Whilst looking at the Pictish Stone in this churchyard I had to take a look at the unusual headstones, including a series of tablestones.
I am always curious to see what symbols have been used on the headstones. Here the hourglass is used which symbolises a short life or swiftness of time. The cross and skulls as well as angel wings are common. But my favourite was the pressing iron and shears that indicate the grave was that of a tailor.
Sometimes the dates indicate some illness struck a family; above the two children died within a month of each other. The son only 4 days short of his 7th birthday and his sister not even 5½ years old. What illness struck them down? Measles? Smallpox? Influenza?
The grounds of this cemetery appear to be well looked after, the grass is short and the area around the stones is cleared, but it is sad to see some of the old headstones broken and discarded, some in piles, others propped up against the walls of the ruined church. Lichens and moss make some of them illegible.
A war grave stands proud in the cemetery. Though it too raises questions. How did the young soldier die? And what is 3/5th Black Watch? ¹
When we take such great care to protect one ancient stone (the Pictish Stone) we also need to protect stones that in the future would also relate our history.
Thursday’s Special | Traces of the Past
¹ 3/4th, 3/5th, 3/6th and 3/7th Battalions
Formed at home bases in March and April 1915. All moved to Bridge of Earn and later in 1915 to Ripon.
8 April 1916 : renamed 4th to 7th Reserve Bns; on 1 September 1916 4th absorbed all others.
Moved to Edinburgh in May 1918.
Whilst on the way to visit Glamis Castle in Scotland last year, we took the chance to stop off at Eassie Old Church which is about 2 miles away. There was a specific reason for doing so as it is the site of a Pictish Stone
The Eassie Cross Slab stands 2.02m high by 1.01m wide. It was found in the burn that flows past the churchyard in about 1850. Today it stands within the east end of the shell of the Old Parish Church, displayed within a transparent shelter which protects the stone from the weather. The front of the cross slab is largely covered by a very finely carved and detailed cross.
It is thought to have been carved in 700s or 800s.
The interior of the cross is filled with intricate interlaced patterns. In the four corners are a four-winged angel, mirrored in the opposite corner though this one is extensively damaged. At the bottom left is a hunter wearing a cloak and carrying a shield and a spear and opposite are a series of animals including a stag and a hound.
The rear side is more eroded and damaged, but several carvings can still be identified.
At the top left is a mythical beast ‘elephant’ and two disks along with a Z-rod. Both of these are Pictish symbols. Below this are three men in cloaks, knee-length tunics and carrying staffs. And below the men are three cows, one of which appears to be wearing a cow bell. Top right is another Pict wearing a tunic and carrying a staff or spear next to a potted tree. The bottom right is badly damaged but could contain a horseshoe in the centre.
Thursday’s Special | Traces of the Past
The only remains of St Andrew’s Old Kirk in North Berwick is a small white-harled stone building which stands just inland from the path to the Scottish Seabird Centre.
The first church was probably made of wood and was probably constructed by monks from the Abbey at Lindisfarne some time in the 600s. A later building was erected some time in the 1100s, but little of this is left other than low stone walls on the grass to the north of the only part remaining. Continue reading Black and White Sunday: Traces of the Past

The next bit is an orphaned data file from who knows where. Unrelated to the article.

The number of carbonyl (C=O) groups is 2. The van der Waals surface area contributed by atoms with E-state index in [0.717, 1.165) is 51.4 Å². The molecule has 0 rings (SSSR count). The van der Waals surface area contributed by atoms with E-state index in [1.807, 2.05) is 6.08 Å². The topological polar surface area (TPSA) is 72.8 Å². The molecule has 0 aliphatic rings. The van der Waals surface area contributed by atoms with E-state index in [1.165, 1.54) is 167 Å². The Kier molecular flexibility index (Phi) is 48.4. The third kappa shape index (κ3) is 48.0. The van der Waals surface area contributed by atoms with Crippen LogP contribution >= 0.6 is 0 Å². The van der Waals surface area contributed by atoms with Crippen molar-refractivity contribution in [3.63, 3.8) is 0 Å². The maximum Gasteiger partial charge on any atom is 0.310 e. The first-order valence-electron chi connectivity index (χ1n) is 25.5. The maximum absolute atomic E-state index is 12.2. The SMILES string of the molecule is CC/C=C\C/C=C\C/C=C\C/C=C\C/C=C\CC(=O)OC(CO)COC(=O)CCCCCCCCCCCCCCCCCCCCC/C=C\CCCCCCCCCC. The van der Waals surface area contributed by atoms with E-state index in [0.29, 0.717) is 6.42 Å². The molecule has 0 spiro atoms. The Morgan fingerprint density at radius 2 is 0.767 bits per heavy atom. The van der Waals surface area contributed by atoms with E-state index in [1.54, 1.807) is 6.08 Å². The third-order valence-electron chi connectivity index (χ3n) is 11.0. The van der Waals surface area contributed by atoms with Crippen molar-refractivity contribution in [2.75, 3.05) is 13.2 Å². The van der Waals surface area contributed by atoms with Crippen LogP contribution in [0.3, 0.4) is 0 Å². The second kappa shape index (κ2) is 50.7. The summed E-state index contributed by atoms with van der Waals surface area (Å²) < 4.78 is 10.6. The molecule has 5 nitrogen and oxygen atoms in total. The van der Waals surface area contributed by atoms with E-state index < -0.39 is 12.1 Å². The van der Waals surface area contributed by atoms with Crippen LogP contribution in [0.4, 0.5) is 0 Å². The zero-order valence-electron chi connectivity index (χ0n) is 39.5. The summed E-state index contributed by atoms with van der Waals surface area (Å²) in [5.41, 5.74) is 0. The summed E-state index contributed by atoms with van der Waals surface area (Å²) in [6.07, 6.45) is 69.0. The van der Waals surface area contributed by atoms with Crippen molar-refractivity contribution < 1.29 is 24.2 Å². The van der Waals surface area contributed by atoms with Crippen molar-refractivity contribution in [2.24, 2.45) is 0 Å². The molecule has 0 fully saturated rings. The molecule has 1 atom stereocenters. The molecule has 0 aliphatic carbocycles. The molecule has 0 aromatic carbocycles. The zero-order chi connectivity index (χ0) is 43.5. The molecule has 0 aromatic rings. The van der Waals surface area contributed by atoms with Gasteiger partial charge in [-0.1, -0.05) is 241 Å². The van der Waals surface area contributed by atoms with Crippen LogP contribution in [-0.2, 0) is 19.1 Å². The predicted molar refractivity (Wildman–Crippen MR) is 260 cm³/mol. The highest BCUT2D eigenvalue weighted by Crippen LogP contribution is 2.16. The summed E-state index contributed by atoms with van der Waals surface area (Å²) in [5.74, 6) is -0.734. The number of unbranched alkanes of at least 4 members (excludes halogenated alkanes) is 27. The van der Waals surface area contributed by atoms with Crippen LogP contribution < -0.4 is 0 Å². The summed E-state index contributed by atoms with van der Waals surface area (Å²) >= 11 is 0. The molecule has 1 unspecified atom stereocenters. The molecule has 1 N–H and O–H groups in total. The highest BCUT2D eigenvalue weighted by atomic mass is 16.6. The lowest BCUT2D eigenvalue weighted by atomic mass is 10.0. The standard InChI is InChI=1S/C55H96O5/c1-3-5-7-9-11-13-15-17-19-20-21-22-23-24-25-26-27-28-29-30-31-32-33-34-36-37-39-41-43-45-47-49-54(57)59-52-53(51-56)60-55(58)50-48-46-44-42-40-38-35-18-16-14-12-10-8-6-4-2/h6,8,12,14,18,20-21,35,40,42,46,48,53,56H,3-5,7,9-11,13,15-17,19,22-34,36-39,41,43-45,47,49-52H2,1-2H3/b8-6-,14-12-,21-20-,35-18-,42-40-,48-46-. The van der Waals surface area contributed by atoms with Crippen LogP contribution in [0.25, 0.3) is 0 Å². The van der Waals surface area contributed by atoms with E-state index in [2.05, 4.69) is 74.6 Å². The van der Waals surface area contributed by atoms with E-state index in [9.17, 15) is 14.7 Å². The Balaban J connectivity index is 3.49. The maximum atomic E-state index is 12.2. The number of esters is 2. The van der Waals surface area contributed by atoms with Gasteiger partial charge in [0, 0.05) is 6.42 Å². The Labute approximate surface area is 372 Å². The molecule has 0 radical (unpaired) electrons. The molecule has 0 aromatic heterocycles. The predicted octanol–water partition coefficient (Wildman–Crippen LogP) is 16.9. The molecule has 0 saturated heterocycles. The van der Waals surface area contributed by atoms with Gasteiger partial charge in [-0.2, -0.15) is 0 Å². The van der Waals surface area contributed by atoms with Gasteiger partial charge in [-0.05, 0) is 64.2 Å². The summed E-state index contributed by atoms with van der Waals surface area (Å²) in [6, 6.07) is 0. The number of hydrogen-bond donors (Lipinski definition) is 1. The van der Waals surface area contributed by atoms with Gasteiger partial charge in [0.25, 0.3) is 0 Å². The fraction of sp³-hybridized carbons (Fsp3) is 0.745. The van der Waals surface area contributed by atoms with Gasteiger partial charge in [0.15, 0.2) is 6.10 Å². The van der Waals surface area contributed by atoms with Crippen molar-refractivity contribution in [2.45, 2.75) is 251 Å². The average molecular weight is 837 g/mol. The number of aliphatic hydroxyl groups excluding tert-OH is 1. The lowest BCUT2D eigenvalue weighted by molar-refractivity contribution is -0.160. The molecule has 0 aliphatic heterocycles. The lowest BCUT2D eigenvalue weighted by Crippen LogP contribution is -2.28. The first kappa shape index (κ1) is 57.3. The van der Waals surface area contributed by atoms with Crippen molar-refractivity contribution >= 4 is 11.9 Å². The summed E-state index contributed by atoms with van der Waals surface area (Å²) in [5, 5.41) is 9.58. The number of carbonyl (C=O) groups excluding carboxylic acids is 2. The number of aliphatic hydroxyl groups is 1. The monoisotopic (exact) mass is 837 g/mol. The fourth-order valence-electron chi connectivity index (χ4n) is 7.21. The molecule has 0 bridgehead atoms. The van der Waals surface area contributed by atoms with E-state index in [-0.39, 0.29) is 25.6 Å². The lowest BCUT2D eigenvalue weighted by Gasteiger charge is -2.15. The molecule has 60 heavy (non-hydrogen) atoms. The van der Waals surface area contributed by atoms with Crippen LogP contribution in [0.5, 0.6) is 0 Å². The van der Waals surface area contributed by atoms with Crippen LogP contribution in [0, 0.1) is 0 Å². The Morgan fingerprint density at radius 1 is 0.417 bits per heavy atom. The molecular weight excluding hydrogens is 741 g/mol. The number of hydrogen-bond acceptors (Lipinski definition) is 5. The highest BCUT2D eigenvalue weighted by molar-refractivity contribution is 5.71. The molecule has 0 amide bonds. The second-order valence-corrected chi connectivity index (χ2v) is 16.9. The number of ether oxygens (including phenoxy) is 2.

This week Paula encourages us to consider the differences between taking a landscape or portrait format. What factors make you decide which way to go? Is it the lens on your camera that forces you into a particular format, or are you making a more conscious decision about what it is you want to portray and what is the best way to do that?
These two images are of the haunting bronze sculpture that I have featured before in black and white. The close-up landscape version(s) were deliberate compositions to focus on the detail of the women and children as they wait for their husbands and fathers to return from sea.The decision to take a portrait shot was based purely on the desire to capture the entire sculpture and show exactly how small these figures actually are.
I tend to take most of my photos in the landscape mode unless I am photographing something particularly tall like a building or a tree. Of course with editing software it is easy to change any photo into any size afterwards, so it is not always necessary to make the decision at the point of clicking the shutter. I think the most important decision you should make when taking that shot is whether you have thought about what it is you are trying to capture and have you considered carefully that this is the best composition. That helps you take a great shot rather than several mediocre ones when you simply ‘hope for the best’.
I am interested to hear your thoughts.
An imperfect photo? Surely not However the subject of this image was seriously flawed.
Thursday September 15th 2016: We deliberately meandered along the foggy shores of the Firth of Forth on our way to Edinburgh with the purpose of stopping in North Berwick and having seafood chowder or lobster bisque for lunch from the well-known Lobster Shack.
Mouths watering in anticipation we made our damp way to the harbour and then saw that the shutters were down. Gutted! Closed except for weekends.
Please visit Paula to see other representations of this week’s challenge.